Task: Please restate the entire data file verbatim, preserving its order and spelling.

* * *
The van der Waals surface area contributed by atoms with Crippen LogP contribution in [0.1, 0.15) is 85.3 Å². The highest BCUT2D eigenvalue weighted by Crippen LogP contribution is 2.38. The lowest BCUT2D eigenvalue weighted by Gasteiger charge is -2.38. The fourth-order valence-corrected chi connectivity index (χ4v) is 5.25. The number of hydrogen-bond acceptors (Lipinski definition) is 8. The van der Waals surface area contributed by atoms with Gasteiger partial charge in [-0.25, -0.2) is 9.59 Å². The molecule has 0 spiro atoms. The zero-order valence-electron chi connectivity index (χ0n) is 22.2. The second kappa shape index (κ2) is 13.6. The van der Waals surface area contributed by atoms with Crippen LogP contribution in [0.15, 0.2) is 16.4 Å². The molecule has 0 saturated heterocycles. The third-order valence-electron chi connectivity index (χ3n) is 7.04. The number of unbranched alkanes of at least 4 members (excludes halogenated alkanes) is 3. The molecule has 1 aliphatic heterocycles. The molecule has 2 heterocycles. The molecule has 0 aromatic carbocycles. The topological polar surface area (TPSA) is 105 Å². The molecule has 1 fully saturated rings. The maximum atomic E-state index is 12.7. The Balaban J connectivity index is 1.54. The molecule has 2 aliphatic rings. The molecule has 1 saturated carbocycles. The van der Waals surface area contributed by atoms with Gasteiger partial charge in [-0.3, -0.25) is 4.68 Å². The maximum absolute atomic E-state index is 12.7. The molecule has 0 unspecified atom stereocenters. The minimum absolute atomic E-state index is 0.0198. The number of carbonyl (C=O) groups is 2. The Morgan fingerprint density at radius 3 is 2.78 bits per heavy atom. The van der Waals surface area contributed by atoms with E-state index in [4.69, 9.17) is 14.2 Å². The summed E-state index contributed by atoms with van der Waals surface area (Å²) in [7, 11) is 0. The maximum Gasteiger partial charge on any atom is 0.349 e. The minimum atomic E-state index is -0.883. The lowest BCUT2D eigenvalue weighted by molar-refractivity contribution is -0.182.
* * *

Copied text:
The van der Waals surface area contributed by atoms with Crippen LogP contribution in [0.1, 0.15) is 85.3 Å². The highest BCUT2D eigenvalue weighted by Crippen LogP contribution is 2.38. The lowest BCUT2D eigenvalue weighted by Gasteiger charge is -2.38. The fourth-order valence-corrected chi connectivity index (χ4v) is 5.25. The number of hydrogen-bond acceptors (Lipinski definition) is 8. The van der Waals surface area contributed by atoms with Gasteiger partial charge in [-0.25, -0.2) is 9.59 Å². The molecule has 0 spiro atoms. The zero-order valence-electron chi connectivity index (χ0n) is 22.2. The second kappa shape index (κ2) is 13.6. The van der Waals surface area contributed by atoms with Crippen LogP contribution in [0.15, 0.2) is 16.4 Å². The molecule has 0 saturated heterocycles. The third-order valence-electron chi connectivity index (χ3n) is 7.04. The number of unbranched alkanes of at least 4 members (excludes halogenated alkanes) is 3. The molecule has 1 aliphatic heterocycles. The molecule has 2 heterocycles. The molecule has 0 aromatic carbocycles. The topological polar surface area (TPSA) is 105 Å². The molecule has 1 fully saturated rings. The maximum atomic E-state index is 12.7. The Balaban J connectivity index is 1.54. The molecule has 2 aliphatic rings. The molecule has 1 saturated carbocycles. The van der Waals surface area contributed by atoms with Gasteiger partial charge in [-0.3, -0.25) is 4.68 Å². The maximum absolute atomic E-state index is 12.7. The molecule has 0 unspecified atom stereocenters. The minimum absolute atomic E-state index is 0.0198. The number of carbonyl (C=O) groups is 2. The Morgan fingerprint density at radius 3 is 2.78 bits per heavy atom. The van der Waals surface area contributed by atoms with E-state index in [4.69, 9.17) is 14.2 Å². The summed E-state index contributed by atoms with van der Waals surface area (Å²) in [7, 11) is 0. The maximum Gasteiger partial charge on any atom is 0.349 e. The minimum atomic E-state index is -0.883. The lowest BCUT2D eigenvalue weighted by molar-refractivity contribution is -0.182.